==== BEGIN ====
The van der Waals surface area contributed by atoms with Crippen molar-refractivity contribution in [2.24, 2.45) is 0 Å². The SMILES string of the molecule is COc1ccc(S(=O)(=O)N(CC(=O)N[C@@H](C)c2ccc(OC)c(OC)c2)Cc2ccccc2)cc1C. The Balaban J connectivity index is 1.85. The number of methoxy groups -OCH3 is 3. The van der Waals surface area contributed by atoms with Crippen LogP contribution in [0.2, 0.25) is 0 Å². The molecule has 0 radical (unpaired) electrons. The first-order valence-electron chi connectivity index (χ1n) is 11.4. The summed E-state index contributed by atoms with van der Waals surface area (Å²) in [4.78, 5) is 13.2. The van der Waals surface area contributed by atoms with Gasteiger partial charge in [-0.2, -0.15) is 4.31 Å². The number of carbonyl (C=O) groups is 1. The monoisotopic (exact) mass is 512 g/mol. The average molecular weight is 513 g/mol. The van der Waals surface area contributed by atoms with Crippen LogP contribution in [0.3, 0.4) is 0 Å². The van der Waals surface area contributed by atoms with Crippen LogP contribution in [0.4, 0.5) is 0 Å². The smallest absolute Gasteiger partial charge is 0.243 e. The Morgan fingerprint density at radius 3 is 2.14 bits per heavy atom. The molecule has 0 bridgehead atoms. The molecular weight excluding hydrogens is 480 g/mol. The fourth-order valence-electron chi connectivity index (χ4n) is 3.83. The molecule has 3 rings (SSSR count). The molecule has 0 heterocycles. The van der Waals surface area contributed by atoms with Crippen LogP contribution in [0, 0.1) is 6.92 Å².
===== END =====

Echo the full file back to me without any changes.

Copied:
The van der Waals surface area contributed by atoms with Crippen molar-refractivity contribution in [2.24, 2.45) is 0 Å². The SMILES string of the molecule is COc1ccc(S(=O)(=O)N(CC(=O)N[C@@H](C)c2ccc(OC)c(OC)c2)Cc2ccccc2)cc1C. The Balaban J connectivity index is 1.85. The number of methoxy groups -OCH3 is 3. The van der Waals surface area contributed by atoms with Crippen LogP contribution in [0.2, 0.25) is 0 Å². The molecule has 0 radical (unpaired) electrons. The first-order valence-electron chi connectivity index (χ1n) is 11.4. The summed E-state index contributed by atoms with van der Waals surface area (Å²) in [4.78, 5) is 13.2. The van der Waals surface area contributed by atoms with Gasteiger partial charge in [-0.2, -0.15) is 4.31 Å². The number of carbonyl (C=O) groups is 1. The monoisotopic (exact) mass is 512 g/mol. The average molecular weight is 513 g/mol. The van der Waals surface area contributed by atoms with Crippen LogP contribution in [0.3, 0.4) is 0 Å². The van der Waals surface area contributed by atoms with Crippen LogP contribution in [0.4, 0.5) is 0 Å². The smallest absolute Gasteiger partial charge is 0.243 e. The Morgan fingerprint density at radius 3 is 2.14 bits per heavy atom. The molecule has 0 bridgehead atoms. The molecular weight excluding hydrogens is 480 g/mol. The fourth-order valence-electron chi connectivity index (χ4n) is 3.83. The molecule has 3 rings (SSSR count). The molecule has 0 heterocycles. The van der Waals surface area contributed by atoms with Crippen LogP contribution in [0, 0.1) is 6.92 Å².